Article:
QPR: Can They Avoid All The Drama?

That has to be the goal for this season - that they're nowhere near relegation as Tony Fernandes tries to make a long-term plan that involved moving from Loftus Road...

Last Updated: 13/08/12 at 15:27 Post Comment

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Last season:

Premier League 17th; FA Cup Fourth round; Carling Cup Second round

Manager Mark Hughes (since January 2012) Odds on being first out of his job 12-1 (joint fourth) Transfers in Rob Green (West Ham), Andrew Johnson (Fulham), Junior Hoilett (Blackburn), Samba Diakite (Nancy), Ryan Nelsen (Tottenham), Fabio da Silva (Manchester United, loan) Park Ji-sung (Manchester United)

Transfers out Fitz Hall (Watford), Heidar Helguson (Cardiff), Paddy Kenny (Leeds)

They were only in the supporting roles but QPR's part in May's last-day drama will not be forgotten quickly. Their tussle with Bolton to avoid relegation, entwined with Manchester City's pursuit of the title, served up a ridiculously tense finale. If Mark Hughes and Tony Ferdandes have one ambition, it is that there will be no repeat in 2012-13.

Rangers fans will feel they should not have been in that position last season. When he stayed on the pitch Djibril Cisse showed the kind of form after his January move that could have been enough to guarantee survival had he not been sent off every time he failed to score. Talking of red cards, there is the question of what to do about Joey Barton, a troubled and troubling individual whose conduct at Eastlands attracted a similarly eye-catching ban.

But Park Ji-Sung and, on loan, Fabio da Silva from Manchester United are the most prominent of a series of signings designed to ensure the Rs are in the middle of the table. They are not quickly going to return to the status they enjoyed in 1992-93 - that of London's top side - but Fernandes's ambitions have no specific limit. He wants a new ground but in Rangers' traditional neighbourhood (okay, they originally played as far north as Queens Park) to tap into a large latent support. He has engaged with the support in a way that eluded Flavio Briatore and friends, who seemed unprepared for the game's realities.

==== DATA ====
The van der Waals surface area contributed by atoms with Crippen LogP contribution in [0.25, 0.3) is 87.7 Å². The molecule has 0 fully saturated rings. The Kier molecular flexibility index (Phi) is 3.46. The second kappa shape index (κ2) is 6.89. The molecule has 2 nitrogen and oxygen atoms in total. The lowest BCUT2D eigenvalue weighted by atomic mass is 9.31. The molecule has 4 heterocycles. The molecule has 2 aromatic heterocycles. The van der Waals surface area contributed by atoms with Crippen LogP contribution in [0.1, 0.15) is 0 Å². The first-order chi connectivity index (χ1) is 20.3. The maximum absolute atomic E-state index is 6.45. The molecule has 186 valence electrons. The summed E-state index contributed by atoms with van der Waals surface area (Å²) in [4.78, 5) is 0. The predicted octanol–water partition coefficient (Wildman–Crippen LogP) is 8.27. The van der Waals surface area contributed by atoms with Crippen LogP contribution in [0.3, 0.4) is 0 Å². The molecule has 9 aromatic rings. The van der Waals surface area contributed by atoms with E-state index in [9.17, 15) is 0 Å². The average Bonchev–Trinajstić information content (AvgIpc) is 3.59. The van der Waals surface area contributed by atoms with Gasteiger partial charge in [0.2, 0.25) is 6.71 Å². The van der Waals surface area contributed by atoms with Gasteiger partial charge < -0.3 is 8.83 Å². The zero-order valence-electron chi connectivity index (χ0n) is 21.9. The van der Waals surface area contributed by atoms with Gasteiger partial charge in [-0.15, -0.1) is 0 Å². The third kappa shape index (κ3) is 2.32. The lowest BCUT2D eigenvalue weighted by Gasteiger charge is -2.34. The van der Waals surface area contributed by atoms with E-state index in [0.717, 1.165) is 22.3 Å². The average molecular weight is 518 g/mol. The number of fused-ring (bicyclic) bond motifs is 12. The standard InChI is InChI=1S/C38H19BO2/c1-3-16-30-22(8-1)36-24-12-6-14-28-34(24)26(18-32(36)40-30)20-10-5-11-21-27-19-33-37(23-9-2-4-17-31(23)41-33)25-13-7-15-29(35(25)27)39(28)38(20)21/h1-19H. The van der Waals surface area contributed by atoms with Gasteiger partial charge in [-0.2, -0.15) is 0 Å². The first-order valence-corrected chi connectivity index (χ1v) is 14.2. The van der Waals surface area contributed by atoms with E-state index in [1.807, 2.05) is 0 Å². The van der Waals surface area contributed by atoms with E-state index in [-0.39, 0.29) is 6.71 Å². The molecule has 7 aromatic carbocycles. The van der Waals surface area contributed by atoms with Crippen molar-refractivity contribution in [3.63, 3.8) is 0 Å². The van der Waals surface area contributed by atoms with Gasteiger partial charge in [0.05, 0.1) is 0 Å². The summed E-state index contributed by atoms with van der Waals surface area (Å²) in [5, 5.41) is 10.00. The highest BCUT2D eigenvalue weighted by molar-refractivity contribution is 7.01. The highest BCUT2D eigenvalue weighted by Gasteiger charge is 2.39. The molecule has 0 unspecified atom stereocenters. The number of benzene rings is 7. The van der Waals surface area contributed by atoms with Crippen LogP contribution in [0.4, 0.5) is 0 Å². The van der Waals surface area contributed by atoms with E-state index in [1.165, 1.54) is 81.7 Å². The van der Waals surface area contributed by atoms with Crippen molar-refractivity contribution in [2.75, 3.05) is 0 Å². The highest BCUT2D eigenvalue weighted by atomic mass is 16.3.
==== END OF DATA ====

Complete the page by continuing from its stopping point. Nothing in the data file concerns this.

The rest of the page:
Hughes remains a manager with much to prove, and an ego that bruises surprisingly easily for someone who put himself about as a player. Then again, he went down too easily at times under perceived challenges and since moving into the dug-out he has shown a tendency to blame others for his sides' failings. At Blackburn, for instance, it was referees' and the media's fault that his dirty team were punished and reviled for being dirty; at Manchester City he demanded the kind of credit given to Harry Redknapp for saving Spurs from two points after eight games despite the Eastlands club making no discernible advance on their achievements under Sven-Goran Eriksson.

Still, Hughes and the other January arrivals - Cisse, Bobby Zamora and Samba Diakite - did enough to achieve survival and it was mystifying that they came so close to the drop. Only Neil Warnock, surely, would dispute that the Rs were improved under their new manager.

As luck with have it, QPR's first two games are against the sides they came up with under Warnock a year ago, Swansea and Norwich. Given the widespread perception that this pair have been badly weakened by the loss of their promotion-winning managers, it is important for Hughes that his team do well from these games - especially as matches against Manchester City, Chelsea and Tottenham follow.

QPR should be looking at a mid-table finish but while it will not bother him, I have never found Hughes entirely convincing. It would not be a surprise if he finds himself holding more self-justifying press conferences - and that was a trait in Warnock, too, that did not seem to get a ringing endorsement from Fernandes.

Philip Cornwall

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